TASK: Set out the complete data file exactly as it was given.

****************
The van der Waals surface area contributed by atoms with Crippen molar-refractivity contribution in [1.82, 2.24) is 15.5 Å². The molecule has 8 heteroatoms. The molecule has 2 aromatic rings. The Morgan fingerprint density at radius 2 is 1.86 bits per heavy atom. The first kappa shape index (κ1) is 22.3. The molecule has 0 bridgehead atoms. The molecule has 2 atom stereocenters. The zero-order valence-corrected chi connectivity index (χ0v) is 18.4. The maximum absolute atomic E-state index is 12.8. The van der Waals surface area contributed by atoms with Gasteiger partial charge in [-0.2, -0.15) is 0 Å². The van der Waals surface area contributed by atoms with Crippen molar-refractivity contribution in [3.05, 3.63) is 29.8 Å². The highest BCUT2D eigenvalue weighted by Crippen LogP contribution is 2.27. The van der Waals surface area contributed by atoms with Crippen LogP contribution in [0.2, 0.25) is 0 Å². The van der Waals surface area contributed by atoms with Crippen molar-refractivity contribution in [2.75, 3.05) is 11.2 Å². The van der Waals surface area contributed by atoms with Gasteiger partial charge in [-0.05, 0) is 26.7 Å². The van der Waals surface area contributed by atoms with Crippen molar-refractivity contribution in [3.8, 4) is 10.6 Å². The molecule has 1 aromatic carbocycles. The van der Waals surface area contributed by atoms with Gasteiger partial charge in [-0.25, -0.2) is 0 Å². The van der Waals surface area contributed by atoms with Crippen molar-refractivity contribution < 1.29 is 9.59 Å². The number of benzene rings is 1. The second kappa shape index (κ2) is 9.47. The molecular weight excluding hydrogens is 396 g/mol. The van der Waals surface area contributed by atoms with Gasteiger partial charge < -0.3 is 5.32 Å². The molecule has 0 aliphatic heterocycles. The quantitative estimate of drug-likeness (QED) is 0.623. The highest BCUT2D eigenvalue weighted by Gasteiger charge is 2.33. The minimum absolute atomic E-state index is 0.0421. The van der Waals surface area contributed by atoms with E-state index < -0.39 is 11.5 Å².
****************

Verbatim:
The van der Waals surface area contributed by atoms with Crippen molar-refractivity contribution in [1.82, 2.24) is 15.5 Å². The molecule has 8 heteroatoms. The molecule has 2 aromatic rings. The Morgan fingerprint density at radius 2 is 1.86 bits per heavy atom. The first kappa shape index (κ1) is 22.3. The molecule has 0 bridgehead atoms. The molecule has 2 atom stereocenters. The zero-order valence-corrected chi connectivity index (χ0v) is 18.4. The maximum absolute atomic E-state index is 12.8. The van der Waals surface area contributed by atoms with Gasteiger partial charge in [-0.2, -0.15) is 0 Å². The van der Waals surface area contributed by atoms with Crippen molar-refractivity contribution in [3.05, 3.63) is 29.8 Å². The highest BCUT2D eigenvalue weighted by Crippen LogP contribution is 2.27. The van der Waals surface area contributed by atoms with Crippen LogP contribution in [0.2, 0.25) is 0 Å². The van der Waals surface area contributed by atoms with Crippen molar-refractivity contribution in [2.75, 3.05) is 11.2 Å². The van der Waals surface area contributed by atoms with Gasteiger partial charge in [-0.05, 0) is 26.7 Å². The van der Waals surface area contributed by atoms with Crippen molar-refractivity contribution in [3.8, 4) is 10.6 Å². The molecule has 1 aromatic carbocycles. The van der Waals surface area contributed by atoms with Gasteiger partial charge in [-0.25, -0.2) is 0 Å². The van der Waals surface area contributed by atoms with Crippen molar-refractivity contribution < 1.29 is 9.59 Å². The number of benzene rings is 1. The second kappa shape index (κ2) is 9.47. The molecular weight excluding hydrogens is 396 g/mol. The van der Waals surface area contributed by atoms with Gasteiger partial charge < -0.3 is 5.32 Å². The molecule has 0 aliphatic heterocycles. The quantitative estimate of drug-likeness (QED) is 0.623. The highest BCUT2D eigenvalue weighted by Gasteiger charge is 2.33. The minimum absolute atomic E-state index is 0.0421. The van der Waals surface area contributed by atoms with E-state index < -0.39 is 11.5 Å².